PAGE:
Good morning, Quartz readers!
What to watch for today
Shoppers take advantage of Boxing Day sales. Over 50% of UK shoppers are expected to spend more today than they did on Black Friday this year. Boxing Day is also “celebrated” as a shopping holiday in Canada, Australia, and New Zealand.
Liberia holds its presidential run-off election. Voters must choose between (paywall) current VP Joseph Boakai or senator George Weah, a former soccer star who began his career in politics with a presidential bid in 2005. Boakai has served as vice president for 12 years.
Kwanzaa begins. The weeklong celebration of African culture kicks off today with the lighting of a candle to mark umoja, or unity, the first of seven principles. An estimated 30 million people celebrate Kwanzaa each year in the US and other nations of the African diaspora in North and South America.
Over the holiday weekend
North Korea fought back against UN sanctions. On Sunday it threatened all 15 members (paywall) of the UN Security Council, which a few days earlier unanimously approved measures to drastically reduce fuel supplies, tighten shipping restrictions, and expel North Koreans working abroad. Pyongyang called the resolution an “act of war.”
Typhoon Tembin killed at least 230 in the Philippines. Scores are still missing, with rescue workers trying to reach remote areas hit by floods and landslides caused by the typhoon. Though it’s weakened to a tropical storm, Tembin is also expected to cause damage today in Vietnam, where authorities have moved over 70,000 people from low-lying areas.
Russia barred Alexei Navalny from running for president. Authorities rejected the opposition leader’s election paperwork, citing his criminal record. Though a fraud conviction against him was overturned, he was found guilty in a retrial, sparking criticism from human rights groups contending the charges were politically motivated. He was considered the only serious contender to Vladimir Putin.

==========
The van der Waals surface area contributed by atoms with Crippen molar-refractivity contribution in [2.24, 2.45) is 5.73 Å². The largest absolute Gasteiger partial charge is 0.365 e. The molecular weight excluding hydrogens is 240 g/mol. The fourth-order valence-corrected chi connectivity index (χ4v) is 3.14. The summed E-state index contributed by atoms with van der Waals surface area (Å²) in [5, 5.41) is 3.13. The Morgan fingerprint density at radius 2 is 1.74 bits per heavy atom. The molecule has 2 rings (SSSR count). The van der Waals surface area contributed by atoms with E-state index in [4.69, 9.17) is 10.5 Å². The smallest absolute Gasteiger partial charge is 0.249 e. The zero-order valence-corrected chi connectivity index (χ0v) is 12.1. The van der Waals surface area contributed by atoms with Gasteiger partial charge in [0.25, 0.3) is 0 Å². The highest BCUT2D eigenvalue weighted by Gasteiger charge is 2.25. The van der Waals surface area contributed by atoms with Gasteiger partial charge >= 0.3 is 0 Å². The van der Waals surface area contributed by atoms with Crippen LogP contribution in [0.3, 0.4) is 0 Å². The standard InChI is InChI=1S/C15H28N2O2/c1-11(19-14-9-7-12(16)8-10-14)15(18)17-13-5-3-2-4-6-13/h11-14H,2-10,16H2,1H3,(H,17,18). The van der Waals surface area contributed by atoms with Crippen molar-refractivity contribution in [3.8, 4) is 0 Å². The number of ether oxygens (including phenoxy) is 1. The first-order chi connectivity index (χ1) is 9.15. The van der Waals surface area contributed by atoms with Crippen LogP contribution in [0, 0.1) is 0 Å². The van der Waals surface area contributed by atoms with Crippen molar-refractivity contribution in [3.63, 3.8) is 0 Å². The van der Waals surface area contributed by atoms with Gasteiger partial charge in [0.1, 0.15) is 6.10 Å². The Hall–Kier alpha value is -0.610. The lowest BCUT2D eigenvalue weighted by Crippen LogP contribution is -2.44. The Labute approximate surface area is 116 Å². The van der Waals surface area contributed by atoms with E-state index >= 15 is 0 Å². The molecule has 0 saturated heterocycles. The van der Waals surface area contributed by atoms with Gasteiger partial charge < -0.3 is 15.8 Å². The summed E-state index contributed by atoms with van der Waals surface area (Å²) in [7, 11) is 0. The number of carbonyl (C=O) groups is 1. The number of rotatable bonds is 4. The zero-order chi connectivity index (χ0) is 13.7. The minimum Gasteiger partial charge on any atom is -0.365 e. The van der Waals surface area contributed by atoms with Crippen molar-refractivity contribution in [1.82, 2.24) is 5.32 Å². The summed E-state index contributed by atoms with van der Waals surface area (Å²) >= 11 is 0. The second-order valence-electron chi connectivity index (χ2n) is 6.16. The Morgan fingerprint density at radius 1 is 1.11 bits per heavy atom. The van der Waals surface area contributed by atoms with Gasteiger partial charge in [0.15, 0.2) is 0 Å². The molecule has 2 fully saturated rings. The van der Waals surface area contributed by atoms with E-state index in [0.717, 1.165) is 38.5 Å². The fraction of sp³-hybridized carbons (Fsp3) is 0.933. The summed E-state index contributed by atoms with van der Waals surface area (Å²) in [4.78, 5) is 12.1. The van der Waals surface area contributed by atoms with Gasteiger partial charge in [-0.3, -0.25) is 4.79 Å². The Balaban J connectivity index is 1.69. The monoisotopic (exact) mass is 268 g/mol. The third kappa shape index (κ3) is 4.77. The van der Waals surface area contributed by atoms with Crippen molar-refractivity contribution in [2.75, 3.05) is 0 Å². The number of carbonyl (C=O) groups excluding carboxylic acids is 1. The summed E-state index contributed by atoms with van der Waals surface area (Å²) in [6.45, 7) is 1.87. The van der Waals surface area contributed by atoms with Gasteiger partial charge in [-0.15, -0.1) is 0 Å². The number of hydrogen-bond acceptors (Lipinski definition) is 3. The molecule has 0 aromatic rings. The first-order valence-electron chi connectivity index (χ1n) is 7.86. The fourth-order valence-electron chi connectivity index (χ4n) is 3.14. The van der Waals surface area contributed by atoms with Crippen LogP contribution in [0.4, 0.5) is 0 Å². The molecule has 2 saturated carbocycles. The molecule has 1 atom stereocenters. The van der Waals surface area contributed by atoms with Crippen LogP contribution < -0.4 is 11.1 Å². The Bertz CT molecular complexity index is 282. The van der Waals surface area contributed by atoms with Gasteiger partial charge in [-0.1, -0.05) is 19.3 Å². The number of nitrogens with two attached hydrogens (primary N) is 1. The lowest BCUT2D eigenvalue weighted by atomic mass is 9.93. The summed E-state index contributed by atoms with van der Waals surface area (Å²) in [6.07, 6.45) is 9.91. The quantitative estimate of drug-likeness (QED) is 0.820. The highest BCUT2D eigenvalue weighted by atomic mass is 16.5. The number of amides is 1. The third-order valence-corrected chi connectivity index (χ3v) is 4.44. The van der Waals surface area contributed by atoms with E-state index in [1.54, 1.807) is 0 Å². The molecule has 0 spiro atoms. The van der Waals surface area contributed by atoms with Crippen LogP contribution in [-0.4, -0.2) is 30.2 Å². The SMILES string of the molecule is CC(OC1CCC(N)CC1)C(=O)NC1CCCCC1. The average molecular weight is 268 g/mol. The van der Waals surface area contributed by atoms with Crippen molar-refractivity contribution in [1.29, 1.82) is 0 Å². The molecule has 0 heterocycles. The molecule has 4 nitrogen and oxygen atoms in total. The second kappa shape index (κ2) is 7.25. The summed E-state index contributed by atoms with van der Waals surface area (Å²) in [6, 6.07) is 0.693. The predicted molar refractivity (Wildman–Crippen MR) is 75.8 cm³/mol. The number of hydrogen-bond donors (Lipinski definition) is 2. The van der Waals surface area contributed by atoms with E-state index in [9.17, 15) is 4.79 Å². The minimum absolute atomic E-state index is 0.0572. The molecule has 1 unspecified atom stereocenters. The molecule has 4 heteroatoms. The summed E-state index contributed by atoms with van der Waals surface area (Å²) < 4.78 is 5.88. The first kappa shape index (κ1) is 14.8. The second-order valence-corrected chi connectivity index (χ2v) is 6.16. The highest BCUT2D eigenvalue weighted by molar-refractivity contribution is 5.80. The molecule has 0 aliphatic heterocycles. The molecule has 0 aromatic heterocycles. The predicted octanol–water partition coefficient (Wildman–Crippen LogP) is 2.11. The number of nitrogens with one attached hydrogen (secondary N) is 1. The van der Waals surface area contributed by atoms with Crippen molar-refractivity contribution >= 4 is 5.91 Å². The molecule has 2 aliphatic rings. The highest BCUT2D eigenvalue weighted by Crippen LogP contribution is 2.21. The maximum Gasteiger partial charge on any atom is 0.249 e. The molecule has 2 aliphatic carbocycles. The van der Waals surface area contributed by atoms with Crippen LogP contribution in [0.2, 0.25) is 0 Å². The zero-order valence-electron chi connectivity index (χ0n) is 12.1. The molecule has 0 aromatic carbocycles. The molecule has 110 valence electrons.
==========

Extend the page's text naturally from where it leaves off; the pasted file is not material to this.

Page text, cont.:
Peruvians marched against a presidential pardon. They called upon president Pedro Pablo Kuczynski to step down after he issued a pardon for former authoritarian leader Alberto Fujimori. Three lawmakers from the ruling party resigned in protest, as did the deputy human rights minister.
World leaders delivered their Christmas messages. Pope Francis compared the challenges Joseph and Mary faced on their journey to Bethlehem to the risks migrants face today. Queen Elizabeth praised survivors of the UK terrorist attacks for their “extraordinary bravery and resilience.” In the US, lawmakers refrained from political antagonism for a day of positivity.
Quartz obsession interlude
Elijah Wolfson on Tesla’s record-setting battery in Australia passing its first real-world tests. “Almost all grids have a backup power source contracted to sit dormant during periods of low-energy need, and kick into gear when needed. In most cases, these backups are fossil-fuel ‘peaking power plants’—fossil fuels remain the most reliable way to provide energy in emergencies. The success of Tesla’s battery system, which is charged by wind power, could be seen as a proof-of-concept that a renewable-plus-battery-storage system could replace the need for backup fossil-fuel plants.” Read more here.
Matters of debate
There’s a right and wrong way to re-gift unwanted Christmas presents. You can stop keeping unwanted things out of guilt—as long as you follow a few etiquette rules.
Smartphones can be a force for good during family time. Bonding over screen time may help teens and senior adults connect.
Video-game addiction is a mental health disorder. The World Health Organization plans to include “gaming disorder” in its disease diagnostic manual in 2018.
You can buy a 99-can case of beer in Quebec. But the édition limitée of Pabst Blue Ribbon won’t be around forever.
Ben Franklin invented the blinded study and discovered the nocebo effect. His 18th-century trick for identifying pseudoscience still works today.
Europe’s economy had its best year in a decade. Fallout from Brexit, election drama, and Italy’s oldest bank failing didn’t get in the way of 2017’s #euroboom.
Most people lean right when they kiss. New research from around the globe shows it’s an innate human tendency, and not something learned from movies.
Toshiba created a radiation-shielded selfie stick to investigate Fukushima. A camera attached to a telescoping pole extending 13 m (43 ft) will examine damage in a melted nuclear reactor core.
Our best wishes for a productive day. Please send any news, comments, movie kisses, and unwanted presents to firstname.lastname@example.org. You can follow us on Twitter for updates throughout the day or download our apps for iPhone and Android.